It is common in addiction treatment to consider recreational use as non-problematic if there are no identifiable negative effects caused by it. However, recreational drug use is still considered a risk factor for developing problems across many life realms including physical and mental health, family and social relationships, work and school performance, and the ability to carry out daily routines and fulfill responsibilities. In short, in the larger picture of problematic drug use, recreational use of any sort is considered playing with the proverbial fire.

The Diagnostic and Statistical Manual of Mental Disorders IV (DSM-IV) describes substance abuse as a maladaptive pattern of substance use leading to clinically significant impairment or distress within a 12-month period. This suggests that a person with recreational drug use could enter a prolonged period of use in which there are use related problems. This would be the first stage of progression from use without negative life consequences to problematic use.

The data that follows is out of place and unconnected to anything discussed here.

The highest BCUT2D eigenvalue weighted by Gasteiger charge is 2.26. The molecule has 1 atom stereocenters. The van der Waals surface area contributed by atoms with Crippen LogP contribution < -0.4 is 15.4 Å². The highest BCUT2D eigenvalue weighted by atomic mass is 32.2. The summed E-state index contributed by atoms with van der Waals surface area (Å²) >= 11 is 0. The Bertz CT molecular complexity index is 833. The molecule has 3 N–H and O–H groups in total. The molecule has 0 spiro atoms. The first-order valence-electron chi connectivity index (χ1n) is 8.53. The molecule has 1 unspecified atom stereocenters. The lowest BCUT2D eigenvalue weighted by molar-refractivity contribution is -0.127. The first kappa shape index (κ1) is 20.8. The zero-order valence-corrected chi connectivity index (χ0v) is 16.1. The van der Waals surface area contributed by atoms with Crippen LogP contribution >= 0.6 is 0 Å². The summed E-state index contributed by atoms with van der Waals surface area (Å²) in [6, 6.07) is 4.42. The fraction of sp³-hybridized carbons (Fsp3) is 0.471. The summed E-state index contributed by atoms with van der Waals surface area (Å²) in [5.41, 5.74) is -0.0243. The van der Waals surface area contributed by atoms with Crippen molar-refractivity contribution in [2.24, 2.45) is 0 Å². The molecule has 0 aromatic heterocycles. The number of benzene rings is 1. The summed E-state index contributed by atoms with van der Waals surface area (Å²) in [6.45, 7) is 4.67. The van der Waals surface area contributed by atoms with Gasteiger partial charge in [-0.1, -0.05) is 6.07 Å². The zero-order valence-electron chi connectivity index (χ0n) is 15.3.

In the DSM-IV, impairment, or distress significant enough to be considered a substance abuse issue, included one or more of the following negative consequences of drug use:

  • Recurring failure to fulfill major role obligations at work, school, or home because of drug use.
  • Recurrently using substances in physically unsafe situations such as driving or operating machinery.
  • Recurring substance-related legal problems
  • Continuing to use despite social or interpersonal problems recurrently caused by use.

These are still considered signs of a drug problem, and herald the increasing risk of serious life effects caused by drug use. In fact, any to these can be seriously consequential. Realistically, none of the above effects of substance use could be considered unimportant in one’s life, or for one’s loved ones. When recreational drug use evolves into such issues, other issues stand in line ready for a domino effect.

In the DSM V, Substance Use Disorders are designated as mild, moderate, or severe. In that view, substance abuse would be considered a mild disorder that can progress to moderate or severe status, just as we have already been discussing. As recreational drug use can advance to drug abuse, a mild problem can advance to a moderate or severe addiction. The criteria for a medical diagnosis of addiction (Substance Use Disorder) in the DSM V is:

  1. Using a drug in larger amounts or for longer than intended
  2. Having a desire to cut down or stop using but being unable to